2,000-year-old garden of Roman Emperor Caligula unearthed near Vatican City


Construction workers in Italy have discovered a 2,000-year-old garden that once belonged to a Roman emperor.

The garden’s travertine walls overlook the banks of the Tiber, a river that runs through Rome and lies east of Vatican City. The ruins were unearthed when workers built a new viaduct over Piazza Pia, according to a translated rack from the Italian Ministry of Culture.

When archaeologists removed debris, they found a lead water pipe with the following inscription: “C(ai) Cæsaris Aug(usti) Germanici.” Researchers determined that the engraving referred to Gaius Caesar Augustus Germanicus, better known as Caligula (also called “little boot”, a nickname given to him as a child by his father’s soldiers).

Based on the inscription, researchers believe the garden likely belonged to the infamous Roman emperor. Caligula was not only known as a tyrannical and ruthless leader, he was also a sadist who humiliated his Senate. Caligula took the throne in 37 AD, and in 41 AD, the Praetorian Guard—the officials who were supposed to protect him—assassinated the emperor.

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This conclusion is supported by a passage in the ancient text “On the Embassy to Gaius,” written by the Egyptian philosopher Philo of Alexandria. It describes how Caligula met a representative of Jews living in Alexandria, Egypt, in a large garden along the Tiber, the statement said.

At that time, the Jewish Alexandrians and the Greek Alexandrian population were in a “crisis that manifested itself in violence, brawls, and periods of religious intolerance.” Caligula, however, rejected the Jews’ requests for religious autonomy and instead sided with the Greeks.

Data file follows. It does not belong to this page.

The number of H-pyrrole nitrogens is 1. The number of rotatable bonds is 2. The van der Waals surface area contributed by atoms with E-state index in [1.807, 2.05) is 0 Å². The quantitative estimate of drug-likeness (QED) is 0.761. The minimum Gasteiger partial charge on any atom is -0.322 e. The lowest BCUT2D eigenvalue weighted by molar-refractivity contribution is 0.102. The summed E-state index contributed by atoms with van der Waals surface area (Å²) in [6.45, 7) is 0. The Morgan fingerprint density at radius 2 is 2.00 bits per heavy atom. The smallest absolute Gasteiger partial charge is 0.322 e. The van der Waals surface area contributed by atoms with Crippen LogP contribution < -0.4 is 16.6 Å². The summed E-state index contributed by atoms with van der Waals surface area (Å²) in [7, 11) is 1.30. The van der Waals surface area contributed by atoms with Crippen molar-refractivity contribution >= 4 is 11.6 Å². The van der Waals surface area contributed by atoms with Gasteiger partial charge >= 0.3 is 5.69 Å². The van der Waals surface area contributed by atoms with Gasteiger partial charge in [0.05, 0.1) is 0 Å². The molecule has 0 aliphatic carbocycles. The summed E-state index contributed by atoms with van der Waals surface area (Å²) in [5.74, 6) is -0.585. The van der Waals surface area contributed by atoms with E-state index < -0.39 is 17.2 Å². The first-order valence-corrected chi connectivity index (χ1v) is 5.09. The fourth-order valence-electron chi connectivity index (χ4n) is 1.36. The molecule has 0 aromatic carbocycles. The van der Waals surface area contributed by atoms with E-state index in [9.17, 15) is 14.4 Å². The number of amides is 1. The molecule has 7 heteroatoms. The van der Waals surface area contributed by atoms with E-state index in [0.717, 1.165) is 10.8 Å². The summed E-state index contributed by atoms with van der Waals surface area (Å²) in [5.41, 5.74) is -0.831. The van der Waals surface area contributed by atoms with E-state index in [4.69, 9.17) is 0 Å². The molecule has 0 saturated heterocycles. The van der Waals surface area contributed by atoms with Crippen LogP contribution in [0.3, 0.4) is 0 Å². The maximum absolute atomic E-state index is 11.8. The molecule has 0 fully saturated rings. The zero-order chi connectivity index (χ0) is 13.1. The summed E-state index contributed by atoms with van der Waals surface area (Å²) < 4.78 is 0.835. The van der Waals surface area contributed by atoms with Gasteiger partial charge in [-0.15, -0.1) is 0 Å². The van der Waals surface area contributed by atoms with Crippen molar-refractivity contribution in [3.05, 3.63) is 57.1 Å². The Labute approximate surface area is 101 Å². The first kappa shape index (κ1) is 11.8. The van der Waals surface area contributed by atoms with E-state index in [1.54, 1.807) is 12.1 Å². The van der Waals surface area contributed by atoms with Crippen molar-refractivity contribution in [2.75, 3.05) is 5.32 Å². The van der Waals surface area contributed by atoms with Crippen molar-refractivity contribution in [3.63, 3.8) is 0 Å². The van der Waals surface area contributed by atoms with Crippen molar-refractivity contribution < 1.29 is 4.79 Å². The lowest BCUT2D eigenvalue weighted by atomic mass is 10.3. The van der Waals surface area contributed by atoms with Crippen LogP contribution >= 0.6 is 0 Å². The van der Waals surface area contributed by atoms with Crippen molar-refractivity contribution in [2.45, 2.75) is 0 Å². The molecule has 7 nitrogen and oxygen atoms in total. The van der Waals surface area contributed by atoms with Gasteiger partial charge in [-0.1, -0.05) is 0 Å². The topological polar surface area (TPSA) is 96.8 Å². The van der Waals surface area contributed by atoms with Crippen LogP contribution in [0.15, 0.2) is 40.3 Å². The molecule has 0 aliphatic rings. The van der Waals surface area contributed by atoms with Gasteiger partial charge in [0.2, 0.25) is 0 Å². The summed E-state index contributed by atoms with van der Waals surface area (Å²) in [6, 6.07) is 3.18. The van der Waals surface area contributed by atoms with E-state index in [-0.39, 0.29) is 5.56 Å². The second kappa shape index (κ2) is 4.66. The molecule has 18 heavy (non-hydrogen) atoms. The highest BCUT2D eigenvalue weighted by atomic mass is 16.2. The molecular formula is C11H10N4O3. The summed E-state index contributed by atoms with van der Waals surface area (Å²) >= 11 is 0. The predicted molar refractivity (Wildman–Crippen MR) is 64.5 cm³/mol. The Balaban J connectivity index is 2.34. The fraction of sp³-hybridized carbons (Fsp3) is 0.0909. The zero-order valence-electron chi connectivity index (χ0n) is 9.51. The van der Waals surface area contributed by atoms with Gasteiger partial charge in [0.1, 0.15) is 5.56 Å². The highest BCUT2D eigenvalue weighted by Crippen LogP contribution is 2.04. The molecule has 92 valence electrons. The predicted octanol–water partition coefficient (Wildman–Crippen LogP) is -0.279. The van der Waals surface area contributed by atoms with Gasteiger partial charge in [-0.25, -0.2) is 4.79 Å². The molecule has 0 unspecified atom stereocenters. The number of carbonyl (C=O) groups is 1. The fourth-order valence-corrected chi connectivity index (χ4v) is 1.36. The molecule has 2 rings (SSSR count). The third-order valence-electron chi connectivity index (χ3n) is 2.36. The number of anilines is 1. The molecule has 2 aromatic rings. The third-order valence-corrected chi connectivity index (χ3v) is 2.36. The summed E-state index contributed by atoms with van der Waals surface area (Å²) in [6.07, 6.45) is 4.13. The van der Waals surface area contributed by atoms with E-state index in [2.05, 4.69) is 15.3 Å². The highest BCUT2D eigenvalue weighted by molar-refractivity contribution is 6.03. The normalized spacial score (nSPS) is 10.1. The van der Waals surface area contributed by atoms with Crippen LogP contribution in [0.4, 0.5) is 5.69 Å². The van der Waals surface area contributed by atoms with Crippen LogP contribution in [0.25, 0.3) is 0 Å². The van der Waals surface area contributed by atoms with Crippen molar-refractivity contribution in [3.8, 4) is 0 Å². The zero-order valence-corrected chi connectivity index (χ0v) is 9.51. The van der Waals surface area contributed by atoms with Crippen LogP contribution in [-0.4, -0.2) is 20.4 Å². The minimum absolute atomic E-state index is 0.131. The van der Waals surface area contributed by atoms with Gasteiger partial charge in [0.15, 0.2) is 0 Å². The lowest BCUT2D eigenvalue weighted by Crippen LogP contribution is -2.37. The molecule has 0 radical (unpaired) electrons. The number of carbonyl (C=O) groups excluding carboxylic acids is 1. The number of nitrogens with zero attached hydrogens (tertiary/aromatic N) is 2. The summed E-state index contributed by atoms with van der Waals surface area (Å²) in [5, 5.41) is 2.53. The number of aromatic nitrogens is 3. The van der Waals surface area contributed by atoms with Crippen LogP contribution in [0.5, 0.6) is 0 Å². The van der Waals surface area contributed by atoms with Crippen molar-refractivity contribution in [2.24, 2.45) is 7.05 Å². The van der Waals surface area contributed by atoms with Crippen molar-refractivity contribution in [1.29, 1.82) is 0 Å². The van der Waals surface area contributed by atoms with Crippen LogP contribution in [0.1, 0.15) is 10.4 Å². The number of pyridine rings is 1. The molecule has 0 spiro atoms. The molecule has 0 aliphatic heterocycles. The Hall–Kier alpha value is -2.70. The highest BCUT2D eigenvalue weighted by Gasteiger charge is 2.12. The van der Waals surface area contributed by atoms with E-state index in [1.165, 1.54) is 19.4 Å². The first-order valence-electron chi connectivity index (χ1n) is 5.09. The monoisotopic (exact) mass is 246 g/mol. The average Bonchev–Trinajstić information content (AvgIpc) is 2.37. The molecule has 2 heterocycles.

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Alessio De CristofaroAn archaeologist with the Special Superintendent for Archaeology, Fine Arts and Landscapes, a government agency in Rome, said the find is significant because Piazza Pia is in the same area as the “Horti Agrippinae,” the garden of Agrippina the Elder, the mother of Caligula.

The pipe also resembles another, found in the early 1900s, which is engraved with the name Iulia (Julia) Augusta, the second wife of Augustus and the grandmother of Germanicus. Researchers speculate that the property was inherited by Germanicus and later passed on to his wife, Agrippina the Elder, before passing to Caligula.

In addition to the pipe, archaeologists also found plates of pottery from the Roman period and terracotta figures with mythological scenes that probably stood on roofs.

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